The ERA exercise has made manifest the ability of disciplinary authorities to evaluate research on a granulated five point scale of quality. Logically, it follows that the old HERDC two-step allocation of 5 research points for “A1” books and 1 research point for all other modes of publication or dissemination could be reconfigured to create a three-step 5/3/1 point allocation for individual research outputs.
The allocation of the highest ranking to books was always absurdly anomalous in its discipline exclusivity. Few would dispute the fact that most books that are published by reputable academic publishers represent a substantial investment of research time. However, so does a major discovery in physics or a massive longitudinal study in social science, reported in a journal article; equally, so does a major architectural, information technology or engineering innovation reported at a conference. The same applies to a significant novel, film, theatrical, or musical piece that provides insights into a culture, historical moment, or social issue, or to a major original public art work that encapsulates place and identity, or to an important exhibition that shifts perceptions of meaning and time.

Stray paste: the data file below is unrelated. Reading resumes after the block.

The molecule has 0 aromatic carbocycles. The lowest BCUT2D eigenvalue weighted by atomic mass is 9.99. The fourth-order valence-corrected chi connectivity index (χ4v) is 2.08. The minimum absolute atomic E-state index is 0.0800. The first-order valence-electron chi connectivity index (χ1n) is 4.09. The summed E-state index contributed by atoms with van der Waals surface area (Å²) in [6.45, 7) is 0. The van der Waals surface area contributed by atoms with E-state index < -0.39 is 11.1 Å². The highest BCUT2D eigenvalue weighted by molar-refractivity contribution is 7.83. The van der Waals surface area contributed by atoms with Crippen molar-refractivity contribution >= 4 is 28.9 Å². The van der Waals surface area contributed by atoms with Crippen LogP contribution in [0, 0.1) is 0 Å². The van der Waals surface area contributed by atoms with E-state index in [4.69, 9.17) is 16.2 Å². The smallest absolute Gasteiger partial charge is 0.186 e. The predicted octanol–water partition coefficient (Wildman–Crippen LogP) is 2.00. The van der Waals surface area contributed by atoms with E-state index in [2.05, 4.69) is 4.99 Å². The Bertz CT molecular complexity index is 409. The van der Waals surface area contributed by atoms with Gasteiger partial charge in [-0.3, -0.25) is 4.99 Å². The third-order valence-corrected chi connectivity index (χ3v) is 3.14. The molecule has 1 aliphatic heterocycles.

Several Australian universities have developed protocols for internal recognition of a 5-point book equivalent for creative arts research and more granulated ranking beyond the binary 5/1. The universal application of a tripartite hierarchical ranking of outputs in future developments of the ERA exercise would bring the institutional ranking of quality of individual outputs closer to the ultimate five-point scaling at the discipline level. Significantly, a “Substantial”, “Major”, and “Standard” designation, for example, could be applied to outputs regardless of their form or mode of production. By not being tied to particular publication forms, the focus would be on the quality of the research, and a particular book would not automatically rank as “Substantial”—just as a ground-breaking journal article could rank as “Substantial”.
The outmoded 5/1 binary ranking of research used in HERDC has no place in the tractable ERA methodology if it is to continue to present a finely-grained picture of research quality performance by discipline within each Australian institution.
Professor Ross Woodrow is Director of the Griffith Centre for Creative Arts Research and Deputy Director Research at the Queensland College of Art, Griffith University, Brisbane . He received his BA from the University of Queensland. His MPhil and PhD from the University of Sydney were both traditional thesis submissions although he has supervised to completion more than twenty studio-based Doctorates along with a number of thesis submissions. He is the Executive and founding Editor of the peer-reviewed journal Studio Research and he has gained extensive experience with the ERA in preparation of submission data and as an ERA Reviewer. As an artist and theorist his publication profile includes a wide range of traditional and creative outputs.